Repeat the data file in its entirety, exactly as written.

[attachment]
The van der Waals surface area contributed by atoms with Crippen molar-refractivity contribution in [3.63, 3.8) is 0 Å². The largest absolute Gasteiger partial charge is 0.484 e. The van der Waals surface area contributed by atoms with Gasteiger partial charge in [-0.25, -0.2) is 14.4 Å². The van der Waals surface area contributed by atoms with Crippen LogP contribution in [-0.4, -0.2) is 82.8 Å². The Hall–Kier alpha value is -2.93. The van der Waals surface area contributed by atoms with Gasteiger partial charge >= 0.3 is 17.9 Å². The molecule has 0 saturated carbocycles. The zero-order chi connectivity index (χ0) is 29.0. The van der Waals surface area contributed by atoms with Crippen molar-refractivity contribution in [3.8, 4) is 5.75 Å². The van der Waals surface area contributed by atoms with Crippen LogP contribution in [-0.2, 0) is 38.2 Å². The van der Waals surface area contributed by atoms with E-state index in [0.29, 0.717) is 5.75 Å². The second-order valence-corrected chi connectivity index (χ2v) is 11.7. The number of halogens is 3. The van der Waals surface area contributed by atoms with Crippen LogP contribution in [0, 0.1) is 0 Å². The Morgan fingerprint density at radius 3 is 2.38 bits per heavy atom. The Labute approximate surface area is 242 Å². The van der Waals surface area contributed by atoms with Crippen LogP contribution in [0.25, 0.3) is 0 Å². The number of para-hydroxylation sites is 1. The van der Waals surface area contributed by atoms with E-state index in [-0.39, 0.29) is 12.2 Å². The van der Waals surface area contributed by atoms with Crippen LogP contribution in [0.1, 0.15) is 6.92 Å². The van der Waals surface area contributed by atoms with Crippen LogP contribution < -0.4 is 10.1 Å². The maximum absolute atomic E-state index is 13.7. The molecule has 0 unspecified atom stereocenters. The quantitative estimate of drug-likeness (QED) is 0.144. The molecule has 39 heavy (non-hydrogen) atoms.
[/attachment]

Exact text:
The van der Waals surface area contributed by atoms with Crippen molar-refractivity contribution in [3.63, 3.8) is 0 Å². The largest absolute Gasteiger partial charge is 0.484 e. The van der Waals surface area contributed by atoms with Gasteiger partial charge in [-0.25, -0.2) is 14.4 Å². The van der Waals surface area contributed by atoms with Crippen LogP contribution in [-0.4, -0.2) is 82.8 Å². The Hall–Kier alpha value is -2.93. The van der Waals surface area contributed by atoms with Gasteiger partial charge >= 0.3 is 17.9 Å². The molecule has 0 saturated carbocycles. The zero-order chi connectivity index (χ0) is 29.0. The van der Waals surface area contributed by atoms with Crippen molar-refractivity contribution in [3.8, 4) is 5.75 Å². The van der Waals surface area contributed by atoms with Crippen LogP contribution in [-0.2, 0) is 38.2 Å². The van der Waals surface area contributed by atoms with E-state index in [0.29, 0.717) is 5.75 Å². The second-order valence-corrected chi connectivity index (χ2v) is 11.7. The number of halogens is 3. The van der Waals surface area contributed by atoms with Crippen LogP contribution in [0, 0.1) is 0 Å². The Morgan fingerprint density at radius 3 is 2.38 bits per heavy atom. The Labute approximate surface area is 242 Å². The van der Waals surface area contributed by atoms with Crippen LogP contribution in [0.25, 0.3) is 0 Å². The number of para-hydroxylation sites is 1. The van der Waals surface area contributed by atoms with E-state index in [-0.39, 0.29) is 12.2 Å². The van der Waals surface area contributed by atoms with Crippen LogP contribution in [0.1, 0.15) is 6.92 Å². The van der Waals surface area contributed by atoms with Crippen LogP contribution < -0.4 is 10.1 Å². The maximum absolute atomic E-state index is 13.7. The molecule has 0 unspecified atom stereocenters. The quantitative estimate of drug-likeness (QED) is 0.144. The molecule has 39 heavy (non-hydrogen) atoms.